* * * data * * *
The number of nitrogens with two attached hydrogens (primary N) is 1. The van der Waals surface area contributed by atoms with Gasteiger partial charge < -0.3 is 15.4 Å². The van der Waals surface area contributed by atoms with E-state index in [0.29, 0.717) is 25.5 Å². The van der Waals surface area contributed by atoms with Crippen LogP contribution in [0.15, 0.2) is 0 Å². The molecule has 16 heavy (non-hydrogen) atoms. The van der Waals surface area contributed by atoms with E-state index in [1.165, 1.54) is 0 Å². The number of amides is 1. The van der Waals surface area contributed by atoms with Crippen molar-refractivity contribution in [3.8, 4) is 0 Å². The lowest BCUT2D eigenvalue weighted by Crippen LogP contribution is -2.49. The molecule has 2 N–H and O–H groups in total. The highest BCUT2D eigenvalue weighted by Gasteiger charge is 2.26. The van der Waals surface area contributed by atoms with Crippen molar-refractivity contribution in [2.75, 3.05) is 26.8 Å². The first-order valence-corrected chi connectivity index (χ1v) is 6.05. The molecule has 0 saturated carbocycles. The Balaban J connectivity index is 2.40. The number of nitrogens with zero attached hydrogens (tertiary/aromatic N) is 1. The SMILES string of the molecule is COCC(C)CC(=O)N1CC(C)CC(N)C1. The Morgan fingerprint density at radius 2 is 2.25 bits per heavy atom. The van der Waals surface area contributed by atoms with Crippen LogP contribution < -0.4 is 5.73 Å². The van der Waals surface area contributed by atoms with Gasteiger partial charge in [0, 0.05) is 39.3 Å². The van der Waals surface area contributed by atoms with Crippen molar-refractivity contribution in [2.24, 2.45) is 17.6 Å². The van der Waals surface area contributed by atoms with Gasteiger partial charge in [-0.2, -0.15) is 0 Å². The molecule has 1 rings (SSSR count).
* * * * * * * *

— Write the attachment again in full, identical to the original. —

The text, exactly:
The number of nitrogens with two attached hydrogens (primary N) is 1. The van der Waals surface area contributed by atoms with Gasteiger partial charge < -0.3 is 15.4 Å². The van der Waals surface area contributed by atoms with E-state index in [0.29, 0.717) is 25.5 Å². The van der Waals surface area contributed by atoms with Crippen LogP contribution in [0.15, 0.2) is 0 Å². The molecule has 16 heavy (non-hydrogen) atoms. The van der Waals surface area contributed by atoms with E-state index in [1.165, 1.54) is 0 Å². The number of amides is 1. The van der Waals surface area contributed by atoms with Crippen molar-refractivity contribution in [3.8, 4) is 0 Å². The lowest BCUT2D eigenvalue weighted by Crippen LogP contribution is -2.49. The molecule has 2 N–H and O–H groups in total. The highest BCUT2D eigenvalue weighted by Gasteiger charge is 2.26. The van der Waals surface area contributed by atoms with Crippen molar-refractivity contribution in [2.75, 3.05) is 26.8 Å². The first-order valence-corrected chi connectivity index (χ1v) is 6.05. The molecule has 0 saturated carbocycles. The Balaban J connectivity index is 2.40. The number of nitrogens with zero attached hydrogens (tertiary/aromatic N) is 1. The SMILES string of the molecule is COCC(C)CC(=O)N1CC(C)CC(N)C1. The Morgan fingerprint density at radius 2 is 2.25 bits per heavy atom. The van der Waals surface area contributed by atoms with Crippen LogP contribution < -0.4 is 5.73 Å². The van der Waals surface area contributed by atoms with Gasteiger partial charge in [0, 0.05) is 39.3 Å². The van der Waals surface area contributed by atoms with Crippen molar-refractivity contribution in [2.24, 2.45) is 17.6 Å². The van der Waals surface area contributed by atoms with Gasteiger partial charge in [-0.2, -0.15) is 0 Å². The molecule has 1 rings (SSSR count).